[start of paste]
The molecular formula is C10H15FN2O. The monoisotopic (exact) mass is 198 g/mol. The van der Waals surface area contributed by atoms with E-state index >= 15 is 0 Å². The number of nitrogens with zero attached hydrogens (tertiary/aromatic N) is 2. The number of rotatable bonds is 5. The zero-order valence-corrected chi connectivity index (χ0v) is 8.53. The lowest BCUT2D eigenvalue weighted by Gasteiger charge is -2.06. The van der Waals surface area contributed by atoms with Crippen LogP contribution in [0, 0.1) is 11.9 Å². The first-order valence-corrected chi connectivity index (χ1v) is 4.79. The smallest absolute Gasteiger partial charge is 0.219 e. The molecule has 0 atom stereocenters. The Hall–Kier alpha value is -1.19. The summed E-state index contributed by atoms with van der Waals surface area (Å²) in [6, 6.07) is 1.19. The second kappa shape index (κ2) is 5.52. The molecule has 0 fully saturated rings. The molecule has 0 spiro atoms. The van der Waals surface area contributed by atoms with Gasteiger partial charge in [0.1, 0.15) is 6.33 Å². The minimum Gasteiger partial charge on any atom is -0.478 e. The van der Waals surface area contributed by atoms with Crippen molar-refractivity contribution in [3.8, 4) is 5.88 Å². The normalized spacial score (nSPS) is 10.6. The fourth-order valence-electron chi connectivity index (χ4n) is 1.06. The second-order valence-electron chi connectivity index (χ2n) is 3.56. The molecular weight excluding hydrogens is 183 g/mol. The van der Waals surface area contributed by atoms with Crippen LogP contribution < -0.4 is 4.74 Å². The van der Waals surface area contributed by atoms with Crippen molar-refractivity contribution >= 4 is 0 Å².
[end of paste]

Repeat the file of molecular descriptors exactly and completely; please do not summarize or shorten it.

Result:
The molecular formula is C10H15FN2O. The monoisotopic (exact) mass is 198 g/mol. The van der Waals surface area contributed by atoms with E-state index >= 15 is 0 Å². The number of nitrogens with zero attached hydrogens (tertiary/aromatic N) is 2. The number of rotatable bonds is 5. The zero-order valence-corrected chi connectivity index (χ0v) is 8.53. The lowest BCUT2D eigenvalue weighted by Gasteiger charge is -2.06. The van der Waals surface area contributed by atoms with Crippen LogP contribution in [0, 0.1) is 11.9 Å². The first-order valence-corrected chi connectivity index (χ1v) is 4.79. The smallest absolute Gasteiger partial charge is 0.219 e. The molecule has 0 atom stereocenters. The Hall–Kier alpha value is -1.19. The summed E-state index contributed by atoms with van der Waals surface area (Å²) in [6, 6.07) is 1.19. The second kappa shape index (κ2) is 5.52. The molecule has 0 fully saturated rings. The molecule has 0 spiro atoms. The van der Waals surface area contributed by atoms with Gasteiger partial charge in [0.1, 0.15) is 6.33 Å². The minimum Gasteiger partial charge on any atom is -0.478 e. The van der Waals surface area contributed by atoms with Crippen molar-refractivity contribution in [3.8, 4) is 5.88 Å². The normalized spacial score (nSPS) is 10.6. The fourth-order valence-electron chi connectivity index (χ4n) is 1.06. The second-order valence-electron chi connectivity index (χ2n) is 3.56. The molecular weight excluding hydrogens is 183 g/mol. The van der Waals surface area contributed by atoms with Crippen LogP contribution < -0.4 is 4.74 Å². The van der Waals surface area contributed by atoms with Crippen molar-refractivity contribution >= 4 is 0 Å².